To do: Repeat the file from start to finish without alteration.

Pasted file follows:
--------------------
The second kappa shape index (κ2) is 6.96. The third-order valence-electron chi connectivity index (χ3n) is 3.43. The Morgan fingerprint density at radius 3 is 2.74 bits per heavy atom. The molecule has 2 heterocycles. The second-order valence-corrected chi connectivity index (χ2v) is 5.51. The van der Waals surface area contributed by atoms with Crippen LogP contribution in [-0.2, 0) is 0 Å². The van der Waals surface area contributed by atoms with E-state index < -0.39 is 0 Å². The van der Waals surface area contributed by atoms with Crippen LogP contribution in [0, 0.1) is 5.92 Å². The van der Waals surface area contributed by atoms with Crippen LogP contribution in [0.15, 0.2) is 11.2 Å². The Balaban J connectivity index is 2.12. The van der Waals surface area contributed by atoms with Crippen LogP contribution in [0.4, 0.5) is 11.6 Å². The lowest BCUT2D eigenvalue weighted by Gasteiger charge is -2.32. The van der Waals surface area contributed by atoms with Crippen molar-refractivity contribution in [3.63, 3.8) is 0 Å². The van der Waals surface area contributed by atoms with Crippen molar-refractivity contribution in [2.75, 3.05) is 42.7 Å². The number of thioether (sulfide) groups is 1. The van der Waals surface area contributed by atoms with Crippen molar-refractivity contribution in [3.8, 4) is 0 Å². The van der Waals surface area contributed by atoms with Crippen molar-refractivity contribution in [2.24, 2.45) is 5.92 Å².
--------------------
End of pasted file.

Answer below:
The second kappa shape index (κ2) is 6.96. The third-order valence-electron chi connectivity index (χ3n) is 3.43. The Morgan fingerprint density at radius 3 is 2.74 bits per heavy atom. The molecule has 2 heterocycles. The second-order valence-corrected chi connectivity index (χ2v) is 5.51. The van der Waals surface area contributed by atoms with Crippen LogP contribution in [-0.2, 0) is 0 Å². The van der Waals surface area contributed by atoms with E-state index < -0.39 is 0 Å². The van der Waals surface area contributed by atoms with Crippen LogP contribution in [0, 0.1) is 5.92 Å². The van der Waals surface area contributed by atoms with Crippen LogP contribution in [0.15, 0.2) is 11.2 Å². The Balaban J connectivity index is 2.12. The van der Waals surface area contributed by atoms with Crippen LogP contribution in [0.4, 0.5) is 11.6 Å². The lowest BCUT2D eigenvalue weighted by Gasteiger charge is -2.32. The van der Waals surface area contributed by atoms with Crippen molar-refractivity contribution in [3.63, 3.8) is 0 Å². The van der Waals surface area contributed by atoms with Crippen molar-refractivity contribution in [2.75, 3.05) is 42.7 Å². The number of thioether (sulfide) groups is 1. The van der Waals surface area contributed by atoms with Crippen molar-refractivity contribution in [3.8, 4) is 0 Å². The van der Waals surface area contributed by atoms with Crippen molar-refractivity contribution in [2.24, 2.45) is 5.92 Å².